A mile or so down the road, the co-pilot indicated that he was turning around to take a look at something and I continued on alone around the sweeping bend just as a rare vehicle happened upon us, driving a little too fast. Momentarily distracted, I failed to jump the front wheel of the bike as the trail passed over a small curb. I was lying on my back stunned and mentally assessing my injuries when the co-pilot cycled to my side. He solicitously checked me over but I could immediately see through his kindness to a tandem emotion: his disappointment at missing the photo opportunity of the trip.

Dramatic Recreation OnlyAs it turned out, a scratched knee and scuffed ankle were the only injuries suffered. I was soon happily on my way again up the only hill and down the exhilarating slope on the other side to another beautiful part of the estuary, and a reserve where we stopped to rest before the return journey.

Later that day we explored more of Opotiki and, during a spontaneous visit to an art exhibition, the friendly locals suggested we also visit Hukutaia Domain where Taketakerau — The Burial Tree — stands at its heart. If you are in the region, do take the time to stroll around the domain where more than 1500 species of New Zealand plants, many rare and endangered, grow in profusion. We stood in awe before Taketakerau, the sacred pururi tree which is estimated to be more than 2000 years old. The tree is also the subject of Taketakerau – the Millenium Tree, the award-winning children's book by neighbouring farmer, Marie Anstis. I reckon the tree should be a national treasure.

The following day, we tore ourselves away from lovely Ohiwa and got lost in Rotorua (go figure — I was driving) en route to our last night stopover at Raglan. God knows I just love this buzzy little town where we unexpectedly met up with friends, and had a second opportunity to use the bikes.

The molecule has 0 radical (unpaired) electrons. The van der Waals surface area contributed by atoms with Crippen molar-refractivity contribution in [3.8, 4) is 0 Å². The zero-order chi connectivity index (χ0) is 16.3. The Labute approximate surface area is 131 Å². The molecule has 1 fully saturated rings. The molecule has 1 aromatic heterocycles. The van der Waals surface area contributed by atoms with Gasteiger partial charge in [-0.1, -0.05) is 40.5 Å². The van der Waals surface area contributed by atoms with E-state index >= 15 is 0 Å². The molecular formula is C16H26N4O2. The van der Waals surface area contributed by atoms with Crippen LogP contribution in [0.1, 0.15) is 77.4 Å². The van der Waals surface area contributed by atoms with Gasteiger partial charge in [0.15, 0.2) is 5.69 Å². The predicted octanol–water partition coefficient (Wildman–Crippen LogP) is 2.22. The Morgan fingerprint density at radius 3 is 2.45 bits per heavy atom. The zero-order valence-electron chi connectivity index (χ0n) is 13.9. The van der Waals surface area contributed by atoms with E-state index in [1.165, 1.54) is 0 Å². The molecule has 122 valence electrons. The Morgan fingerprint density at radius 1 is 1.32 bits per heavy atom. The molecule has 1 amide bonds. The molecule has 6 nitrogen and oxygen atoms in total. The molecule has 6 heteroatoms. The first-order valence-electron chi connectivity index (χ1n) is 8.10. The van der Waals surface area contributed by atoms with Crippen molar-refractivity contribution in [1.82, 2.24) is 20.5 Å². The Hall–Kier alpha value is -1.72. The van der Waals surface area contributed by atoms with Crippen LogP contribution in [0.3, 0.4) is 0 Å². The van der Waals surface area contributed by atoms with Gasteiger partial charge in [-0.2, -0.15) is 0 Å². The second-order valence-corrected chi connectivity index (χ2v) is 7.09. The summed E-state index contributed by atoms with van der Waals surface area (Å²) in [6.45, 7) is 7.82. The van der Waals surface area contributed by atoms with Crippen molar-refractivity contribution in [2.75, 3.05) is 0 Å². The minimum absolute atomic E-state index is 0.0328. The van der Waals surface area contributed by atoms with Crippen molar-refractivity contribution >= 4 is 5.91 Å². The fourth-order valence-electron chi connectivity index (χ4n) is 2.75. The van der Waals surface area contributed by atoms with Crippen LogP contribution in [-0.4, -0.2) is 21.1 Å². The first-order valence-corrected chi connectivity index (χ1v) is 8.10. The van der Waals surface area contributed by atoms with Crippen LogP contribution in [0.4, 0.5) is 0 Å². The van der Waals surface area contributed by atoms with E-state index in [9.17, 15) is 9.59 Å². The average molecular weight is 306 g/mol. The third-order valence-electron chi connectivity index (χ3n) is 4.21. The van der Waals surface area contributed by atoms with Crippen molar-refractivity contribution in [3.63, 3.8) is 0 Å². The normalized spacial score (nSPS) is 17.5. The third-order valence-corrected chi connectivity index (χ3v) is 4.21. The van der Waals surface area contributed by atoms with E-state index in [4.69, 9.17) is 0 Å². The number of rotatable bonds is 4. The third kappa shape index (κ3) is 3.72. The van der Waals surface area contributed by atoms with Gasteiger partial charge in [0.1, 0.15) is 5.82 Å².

Raglan Kopua Holiday Park is flanked by water on three sides where the river curves around it. It's near to the river bar, with a handy exit point to the water on that side for fisher folk, as well as easy access to the village by way of the footbridge. Teenagers were jumping from the bridge into the swirling water of a fast incoming tide as we walked to the township to meet our young friends. As expected, we were the oldest in a lively throng of hip surfers and surfing hipsters, but nobody seemed to mind.

On our last morning we cycled happily around the waterfront to Raglan Wharf, recently rebuilt after the disastrous fire which claimed the iconic fresh fish and chip shop in 2010. As is often the way, the ashes have given rise to an exciting new development which includes Tony Sly's Pottery, Soul Shoes, and Raglan Seafoods. The wharf is a popular place for commercial operators and private fishers, so there's always something of interest going on. I could have stayed for hours, but our return home from this leisurely birthday break was imminent.

As we turned the Escape 2 for home, we vowed to return again to Raglan for a longer break.


The bathroom is on the small side, but it is most certainly adequate. It's designed to keep the toilet dry when you're showering, and in true Bürstner style, it cleverly converts to a drying room when needed. Brilliant. The tinted windows are double-glazed for added warmth, and the lighting is all top-of-the-line LED. A full insulation package ensures this vehicle is good to go for winter travel. It includes double-glazed windows, central gas, and electric heating.


There's a great galley — small but perfectly formed with everything essential for cooking, cooling, and coping during an extended stay on the road. This vehicle is set for self-contained travel. There's plenty of storage, both inside and out, although we found that we could have utilised it better and made a mental note to bite the bullet and pack our stuff away next time, so we were not constantly stepping around our burgeoning suitcases. These are the lessons we learn.

So, how did it drive? The powerful Fiat Ducato 2.3L turbodiesel cab and chassis offers 320Nm of torque. Meanwhile six-speed automated transmission gives you the option of shifting gears yourself or leaving that job to engine (I chose the latter, but the co-pilot is a gadget guy, so he likes to do a bit of both to get the most from the vehicle). Whichever way you manage it, this is a vehicle with plenty of get up and go. And when you get there, it's a gorgeous place to go home to.

For the latest reviews, subscribe to our Motorhomes Caravans & Destinations magazine here.

Keep up to date with news by signing up to nzmcd.co.nz's free newsletter or by liking us on Facebook